He kept dropping his phone.
It had been an ordinary day in November of 2013. Kenneth Taylor came home from work and sat down to relax. But for some reason, he couldn’t grasp his cell phone in his hand. He dropped it, picked it up and dropped it again. It happened three times. He got up to walk around and fell. Finally, he managed to call his daughter, who called the leasing office of his apartment complex. A staff member came over to Taylor’s home and promptly called for an ambulance.
“I remember not really being scared, until they told me they were taking me to Memorial Hermann,” Taylor says. “I live literally around the corner from a hospital in Willowbrook (a section of north Houston), so I knew something must really be wrong if they were taking me miles away to the Texas Medical Center.”
Hospital personnel ran a battery of tests on Taylor, and then took him to the Intensive Care Unit, where he stayed for several days. Taylor, 39 years old and in good health except for some high blood pressure, had a hemorrhagic stroke.
“Unfortunately, Mr. Taylor’s experience is all too common,” says Anjail Sharrief, M.D., M.P.H., UT Physicians neurologist, assistant professor in the UTHealth Medical School Department of Neurology and director of The UT Physicians Stroke, Transitions, Education and Prevention (STEP) Clinic. “Younger African Americans actually have a four times higher risk of stroke as white people, and African Americans of any age are twice as likely. Some of this is related to blood pressure—44 percent of African Americans have high blood pressure. And once you have one stroke, you are at an increased risk of a second one.”
Nneka Ifejika, M.D., M.P.H., UT Physicians neurologist and associate professor of neurology at UTHealth Medical School, says that statistically, minorities—particularly African Americans and Hispanics—have their first stroke 10 to 13 years earlier than whites and are more likely to have a second stroke. They are also more likely to be disabled two years after a stroke, according to research.
The problem has become so widespread that the American Heart Association issued a statement in 2011 on the subject. “Racial and ethnic disparities in stroke exist and include differences in the biological determinants of disease and disparities throughout the continuum of care, including access to and quality of care,” it says. “Access to and participation in research is also limited among minority groups.”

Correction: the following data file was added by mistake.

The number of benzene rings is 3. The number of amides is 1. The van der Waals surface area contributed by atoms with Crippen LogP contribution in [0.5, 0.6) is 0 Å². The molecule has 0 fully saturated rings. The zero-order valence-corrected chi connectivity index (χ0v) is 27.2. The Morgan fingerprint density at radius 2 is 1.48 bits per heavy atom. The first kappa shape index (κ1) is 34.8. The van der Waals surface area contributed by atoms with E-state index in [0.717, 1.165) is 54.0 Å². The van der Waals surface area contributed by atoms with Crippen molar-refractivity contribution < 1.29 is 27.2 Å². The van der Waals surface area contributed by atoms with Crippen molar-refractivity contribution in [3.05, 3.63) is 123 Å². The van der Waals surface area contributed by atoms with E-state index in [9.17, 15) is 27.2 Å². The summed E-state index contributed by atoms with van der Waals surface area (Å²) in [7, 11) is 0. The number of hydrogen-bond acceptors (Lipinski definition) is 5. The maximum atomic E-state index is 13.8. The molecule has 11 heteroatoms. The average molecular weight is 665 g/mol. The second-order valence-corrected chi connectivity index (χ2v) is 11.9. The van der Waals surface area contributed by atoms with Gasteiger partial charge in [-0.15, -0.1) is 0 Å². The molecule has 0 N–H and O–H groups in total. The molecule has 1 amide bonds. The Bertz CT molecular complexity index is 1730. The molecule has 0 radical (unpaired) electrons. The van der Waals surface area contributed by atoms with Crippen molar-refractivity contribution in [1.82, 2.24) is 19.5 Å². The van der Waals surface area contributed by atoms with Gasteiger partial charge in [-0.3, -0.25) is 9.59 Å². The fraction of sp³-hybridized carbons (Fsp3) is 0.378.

This is a problem Dr. Ifejika knows all too well. “Minorities often present to the emergency center with a stroke, without having their risk factors under control or even evaluated by a doctor beforehand because of a lack of insurance or being underinsured,” she says. “We were taught in medical school that strokes usually occurred in older people, but that’s just not the case anymore. In the last 10 years, we’ve been seeing more people having strokes while still in their twenties.”
One of Dr. Ifejika’s patients had a stroke when he was 24. “A big part of the problem is we are so sedentary. Everyone has office jobs now, and we don’t get the physical exercise people used to get,” she adds. “As a result, there is no such thing as a typical stroke patient anymore.”
Yearning to play again
A sedentary lifestyle was probably a risk factor for Taylor. A jazz musician, he spent most of his time sitting at a control panel in a recording studio or at a keyboard. He had been taking medication for his high blood pressure, but he says he wasn’t as diligent about it as he could have been. “I didn’t know that if you miss a dose, it could actually make things worse,” says Taylor, whose mother, grandfather, and uncle all had strokes. “I thought of myself as young and healthy. I thought it was something that happened to older people, not people like me.”
After several days in the ICU, Taylor was moved to a rehabilitation center. There, he began relearning all of the things he had once done without even thinking about it. “I had to learn how to walk again, get on the treadmill, use weights, do leg lifts and figure out how to maintain my balance,” he says.